Beatrix Campbell: People of Norfolk: say Aha-ha-ha!

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There's none so pious as city councillors in search of an identity and corporate voices in search of investment. They can't take a joke. Together they form a dour coalition against the culture crimes of wit, surprise and the amiable pleasures of self-abasement.

Any city would be proud of Alan Partridge, the retro DJ who has done much for Norwich, perhaps as much as Saint Delia. Any Londoner should surely enjoy the endorsement of the capital's woes that is currently central to Manchester's self-promotion. When the CBI met in Manchester a few days ago they were ferried by taxis adorned with "Capital punishment". "It's grim down south" is the slogan of the North-west Development Agency.

But politicians and business leaders (often the same thing) have taken offence. Charles Joyce, a Norfolk county councillor, has tabled a motion lamenting the Partridge effect on the city's reputation. Andy Pearmain, a city councillor, has blamed it for Norwich's failure to win City of Culture 2008 status.

Partridge is Steve Coogan's alter ego, the pre-dawn DJ with the fatty back and fungoid feet, a talent for sexism and a sense of humour to rival those of Melanie Phillips or Gordon Brown. His resonance is nothing to do with Norwich and everything to do with dismal regional radio stations and ambitious men disappointed with their wives, secretaries, cars, hair, business (but redeemed by their love of Abba). Norwich, by contrast, has a reputation as an emblematic English city, rather white, almost cosmopolitan, a city that welcomed refugees from South American dictatorships, located not far from a marvellous coastline, with a thriving and progressive civic culture.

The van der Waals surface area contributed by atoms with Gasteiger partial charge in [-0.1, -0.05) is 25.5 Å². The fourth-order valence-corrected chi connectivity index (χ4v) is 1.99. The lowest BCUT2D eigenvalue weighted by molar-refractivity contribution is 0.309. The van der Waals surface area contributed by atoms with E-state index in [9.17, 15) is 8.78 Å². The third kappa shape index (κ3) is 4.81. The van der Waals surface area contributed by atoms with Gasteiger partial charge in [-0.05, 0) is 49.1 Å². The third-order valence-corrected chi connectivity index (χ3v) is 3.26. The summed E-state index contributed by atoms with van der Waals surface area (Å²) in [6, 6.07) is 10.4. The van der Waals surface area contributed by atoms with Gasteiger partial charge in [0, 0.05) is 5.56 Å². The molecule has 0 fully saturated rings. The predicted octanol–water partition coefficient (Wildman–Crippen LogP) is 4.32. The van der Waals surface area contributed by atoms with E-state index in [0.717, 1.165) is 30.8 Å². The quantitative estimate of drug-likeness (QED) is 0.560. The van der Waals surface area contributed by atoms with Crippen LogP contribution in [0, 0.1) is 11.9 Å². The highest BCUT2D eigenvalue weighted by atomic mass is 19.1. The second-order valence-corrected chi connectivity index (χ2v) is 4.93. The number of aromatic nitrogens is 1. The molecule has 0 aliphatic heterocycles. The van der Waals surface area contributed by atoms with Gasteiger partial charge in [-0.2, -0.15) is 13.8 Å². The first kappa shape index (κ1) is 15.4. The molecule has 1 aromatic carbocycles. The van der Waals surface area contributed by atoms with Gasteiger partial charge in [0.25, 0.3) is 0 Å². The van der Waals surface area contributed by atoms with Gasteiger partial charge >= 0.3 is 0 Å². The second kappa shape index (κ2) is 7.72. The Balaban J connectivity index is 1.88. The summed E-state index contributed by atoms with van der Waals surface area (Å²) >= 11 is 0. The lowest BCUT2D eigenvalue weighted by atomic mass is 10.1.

After acquiring a university its middle-class gained critical mass, and since the Sixties its intelligentsia and radical activist networks have brought energy and imagination to its local politics. For many years its best-known local politician was the eminent social historian Patricia Hollis. Norwich is an easy, active city that expresses well the revival of urbanism in England. Young fans of both the comedian and the city reckon, "It's great to hear something local – otherwise who'd have heard of Norwich?"

Alison King, leader of Norfolk county council, has invited Coogan to the city. Her colleague Cllr Celia Cameron says: "There's no problem. We could even do an Alan Partridge tourist trail featuring his favourite garage." Residents like both the place and Partridge. But their pleasure has been traduced by Messrs Joyce and Pearmain whose civic evangelism is directed at inward investment. Their message may be unheeded, nay witless, but they speak into a larger phenomenon.

London's mayor, hitherto so clever at communication, seems to have fallen for the lore and language of business. Manchester is not the new mecca, complained Ken Livingstone. The campaign was "a shocking abuse of their public funding," complained the London Development Agency chief executive, Michael Ward. But Manchester is a liveable city. Like several conurbations north of Watford, it no longer envies the big smoke. London is fabulous but hard work. Its interests cannot be defended at the expense of lesser powers in the provinces.

The mayor should have celebrated Manchester's cheek instead of complaining about it. The revival of this great northern city is testament both to its inventive popular cultures and to progressive civic renewal. London has long lacked the rapport between politics and popular culture that has supported Manchester's vigour.

London's defensive pieties expose the inter-city rivalries created by the competition culture. Michael Heseltine institutionalised it in the 1980s when he created City Challenge, forcing poor neighbourhoods to vie for shrinking regeneration funds. Since then competitions to sponsor sports and culture extravaganzas have become a capricious and sometimes cruel way to regenerate our cities. Pimping for business comes first.

When the Mayor of London talks like this then we know that our political language has lost its soul, as well as its wit. Forget the intelligent chidings of political correctness; political idiom has become the prisoner of corporate censorship.

Joan Smith returns next week

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